Home' Otago Southland Farmer : February 22nd 2013 Contents 6
A Consortium of AgResearch Ltd and Beef + Lamb New Zealand
Collecting data for Ovita's research projects is an investment in the future.
That's why Richard and Kerry France have chosen to be part of Ovita's 5K chip project, which is a
gene-based test that uses an animal's DNA profile to predict breeding values in rams.
The couple farm 566 hectares at Moa Flat in West Otago. As well as 1130 stud ewes, they run
commercial Perendales, yearly cattle and a deer operation.
They and 64 other sheep breeders throughout New Zealand are DNA-testing their elite ram lambs
- those identified via SIL with enhanced breeding value in specific genetic traits. Progeny born this
spring were genotyped using the SNP chip technology, and ranked to verify each animal's genetic
worth against the existing BV. The result will be much improved accuracy of breeding values, which
will help breeders identify the most superior animals for their breeding programme.
The 5K test is currently being used as a proof of concept, but is likely to be commercially available
to breeders in 2013.
For farmers, this means fast-tracking the use of elite genetics in their own sheep, while decreasing
the risk of making the wrong selection decision.
There's no payback right now in being involved in the project for the Frances; in fact it's extra work
in blood sampling for the DNA testing. But they believe they have to be proactive in leading genetic
change that will eventually produce elite animals for the future. "It's about thinking outside the square
to keep in front."
The Frances also autopsied lambs for several years as part of the lamb survival programme. Although
there weren't any real issues and major lamb losses, there has been fine-tuning of their management
as a result, including weighing at birth, and preferentially feeding triplet-bearing ewes.
This technology is a result of New Zealand farmer investment in Beef + Lamb New Zealand and Ovita.
This technology is a result of New Zealand farmer investment in Beef + Lamb
New Zealand and Ovita.
Contact Eleanor Linscott 03-477-0697 for more information,
or visit www.ovita.co.nz
New barley cultivar easy to eat
A new barley cultivar that is kinder to stock will soon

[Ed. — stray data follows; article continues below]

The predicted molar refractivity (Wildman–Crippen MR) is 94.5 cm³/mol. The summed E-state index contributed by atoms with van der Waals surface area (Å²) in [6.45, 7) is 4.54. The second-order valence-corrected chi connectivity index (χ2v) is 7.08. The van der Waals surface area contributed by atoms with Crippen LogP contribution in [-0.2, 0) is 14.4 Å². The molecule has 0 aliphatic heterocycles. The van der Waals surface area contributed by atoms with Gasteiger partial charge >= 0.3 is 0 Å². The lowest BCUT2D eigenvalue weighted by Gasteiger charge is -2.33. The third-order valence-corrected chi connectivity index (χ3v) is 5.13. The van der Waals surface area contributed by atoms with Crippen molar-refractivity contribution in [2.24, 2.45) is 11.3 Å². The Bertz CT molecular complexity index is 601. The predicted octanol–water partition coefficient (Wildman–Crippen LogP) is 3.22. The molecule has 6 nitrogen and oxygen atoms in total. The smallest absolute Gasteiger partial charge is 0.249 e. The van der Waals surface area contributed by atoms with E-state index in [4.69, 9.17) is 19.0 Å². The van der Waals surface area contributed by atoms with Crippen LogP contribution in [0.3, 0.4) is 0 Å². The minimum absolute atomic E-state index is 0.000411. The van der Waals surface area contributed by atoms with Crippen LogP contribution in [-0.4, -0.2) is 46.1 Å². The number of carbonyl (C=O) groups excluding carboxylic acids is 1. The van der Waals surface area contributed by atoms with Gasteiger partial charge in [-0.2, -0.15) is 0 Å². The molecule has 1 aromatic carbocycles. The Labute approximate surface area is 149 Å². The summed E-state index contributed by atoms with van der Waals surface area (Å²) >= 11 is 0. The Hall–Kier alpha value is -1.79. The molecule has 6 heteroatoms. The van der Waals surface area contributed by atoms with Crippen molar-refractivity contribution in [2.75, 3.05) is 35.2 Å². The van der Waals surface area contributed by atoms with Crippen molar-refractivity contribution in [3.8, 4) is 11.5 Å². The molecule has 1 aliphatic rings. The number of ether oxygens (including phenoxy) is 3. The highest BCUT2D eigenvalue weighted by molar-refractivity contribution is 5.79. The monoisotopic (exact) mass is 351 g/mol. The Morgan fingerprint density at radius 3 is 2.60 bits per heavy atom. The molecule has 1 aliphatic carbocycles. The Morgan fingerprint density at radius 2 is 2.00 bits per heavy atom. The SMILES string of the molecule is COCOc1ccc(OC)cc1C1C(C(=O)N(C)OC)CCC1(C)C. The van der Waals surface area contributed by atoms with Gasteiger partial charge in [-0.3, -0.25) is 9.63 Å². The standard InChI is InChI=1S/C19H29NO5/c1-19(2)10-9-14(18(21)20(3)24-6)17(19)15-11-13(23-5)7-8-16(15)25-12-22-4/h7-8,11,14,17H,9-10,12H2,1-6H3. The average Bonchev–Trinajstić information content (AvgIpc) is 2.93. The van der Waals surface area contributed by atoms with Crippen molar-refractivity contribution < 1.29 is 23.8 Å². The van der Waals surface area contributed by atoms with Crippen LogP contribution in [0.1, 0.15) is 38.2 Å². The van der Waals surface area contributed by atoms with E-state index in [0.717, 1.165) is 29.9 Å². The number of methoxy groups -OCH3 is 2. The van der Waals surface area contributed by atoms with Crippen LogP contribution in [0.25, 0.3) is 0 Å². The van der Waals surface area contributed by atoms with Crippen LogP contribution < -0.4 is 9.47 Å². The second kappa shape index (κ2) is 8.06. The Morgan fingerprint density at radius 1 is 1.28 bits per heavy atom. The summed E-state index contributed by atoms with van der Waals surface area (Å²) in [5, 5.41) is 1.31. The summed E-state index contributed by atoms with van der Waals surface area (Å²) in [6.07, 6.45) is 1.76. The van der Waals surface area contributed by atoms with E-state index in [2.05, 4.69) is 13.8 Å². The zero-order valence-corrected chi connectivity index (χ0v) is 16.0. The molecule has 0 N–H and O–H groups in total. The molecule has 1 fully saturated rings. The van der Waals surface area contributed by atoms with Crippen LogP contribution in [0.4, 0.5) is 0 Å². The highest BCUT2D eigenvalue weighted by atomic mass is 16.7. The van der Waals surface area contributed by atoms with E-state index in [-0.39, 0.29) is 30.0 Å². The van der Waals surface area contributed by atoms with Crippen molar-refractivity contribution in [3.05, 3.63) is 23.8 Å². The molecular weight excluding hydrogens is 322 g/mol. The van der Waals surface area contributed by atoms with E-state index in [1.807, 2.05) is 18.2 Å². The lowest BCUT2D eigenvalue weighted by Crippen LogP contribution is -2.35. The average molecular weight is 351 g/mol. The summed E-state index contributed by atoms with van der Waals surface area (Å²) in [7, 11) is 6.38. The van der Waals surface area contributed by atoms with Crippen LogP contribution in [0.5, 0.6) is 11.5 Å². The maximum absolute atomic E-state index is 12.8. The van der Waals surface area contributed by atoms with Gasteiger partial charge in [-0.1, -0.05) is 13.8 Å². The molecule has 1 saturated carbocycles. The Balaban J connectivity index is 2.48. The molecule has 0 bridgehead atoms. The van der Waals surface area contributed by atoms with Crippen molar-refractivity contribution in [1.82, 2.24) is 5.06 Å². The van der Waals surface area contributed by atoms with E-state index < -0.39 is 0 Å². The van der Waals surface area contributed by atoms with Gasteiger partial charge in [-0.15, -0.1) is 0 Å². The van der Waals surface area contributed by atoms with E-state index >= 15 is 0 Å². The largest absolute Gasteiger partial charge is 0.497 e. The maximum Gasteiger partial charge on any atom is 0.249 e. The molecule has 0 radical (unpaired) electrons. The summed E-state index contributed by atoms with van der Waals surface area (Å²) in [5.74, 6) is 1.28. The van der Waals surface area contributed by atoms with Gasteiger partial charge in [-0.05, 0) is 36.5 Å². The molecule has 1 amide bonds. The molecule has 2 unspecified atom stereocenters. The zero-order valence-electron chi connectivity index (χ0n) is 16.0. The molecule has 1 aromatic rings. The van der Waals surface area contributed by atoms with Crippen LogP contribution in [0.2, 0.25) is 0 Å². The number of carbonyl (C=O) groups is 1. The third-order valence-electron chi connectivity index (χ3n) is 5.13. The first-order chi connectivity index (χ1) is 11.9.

be on the market. Diane Bishop reports.
Checking it out: Plant & Food Research cereal agronomist Ross Hanson, left, and Agricom cereal forage programme
manager Elton Mayo survey the Monty barley crop on Nigel Craig's Clydevale farm.
WHAT IS MONTY?
It is a silage barley with a difference
It has reduced awns which result in less mouth damage and stress
It was bred at Lincoln by Plant & Food Research
Crop yields of 12 to 14 tonnes of dry matter could be expected
It will perform in a wide range of environments
Easy eats: Monty barley is a high yielding crop, which was bred by Plant & Food
Research at Lincoln.
A novel barley silage will soon be
commercially available to cereal
The new cultivar, Monty, is
different to any barley on the
market because it does not
produce hard spiky awns which
can damage the mouths of stock
and cause gum disease.
The awnless variety was bred by
Plant & Food Research at Lincoln
and was being trialled at several
sites around the country includ-
ing Nigel Craig's farm at
The 16.2 hectare paddock is
expected to yield 12 to 14 tonnes of
dry matter per hectare when it is
harvested this month.
Plant & Food Research cereal
agronomist Ross Hanson told seed
merchants at a field day recently
that it had taken 10 to 15 years to
get the new cultivar from crossing
to the market.
Monty was a high quality barley
that performed in a range of
environments and trials showed
yields equal to or better than
other cultivars in Southland,
Canterbury and the Manawatu.
''It will more than compete with
traditional barley cultivars,'' Mr
Conventional barley has hard
spiky awns that remain quite
sharp in the silage stack, but
Monty had reduced awns which
minimise the damage conven-
tional awns can do to sensitive
mouths, reducing animal stress
and supporting production.
Straw strength was also a feature
of this variety.
Mr Hansen said crop yields would
vary depending on fertility levels,
timing of sowing and ongoing
Mr Craig said it had cost about
$1021 each hectare to establish the
If it yielded 14 tonnes per ha it
would cost 7.2 cents per kilogram
dry matter to produce, but if it
yielded 11 tonne per ha it would
cost 9.2 cents/kg/DM.
Mr Craig said the barley would be
fed to his ewes and hoggets as a
supplement to provide an energy
boost rather than increase pro-
Monty had good tolerance to most
leaf diseases, but like all barleys,
close monitoring was encouraged
to minimise disease pressure.
Agricom cereal forage pro-
gramme manager Elton Mayo
urged growers to use fungicide's
even if no disease was present as
it would always provide a good
Monty was typically harvested at
100 days in the North Island if
sown late September or October,
but in Southland, with cooler
summers, this could be extended
out to 115 to 120 days from a
similar sowing date.
Mr Mayo said the cultivar should
ideally be harvested at 35 to 40 per
cent dry matter which would give
growers a four to five day harvest
Cut at the optimum time, the
cultivar produces good levels of
energy (ME), sugars, soluble
starch and digestibility.
Mr Mayo encouraged growers to
talk to their contractors regularly
to ensure the crop was harvested
''You need to talk to them 50 days
out and then 25 days out,'' he said.
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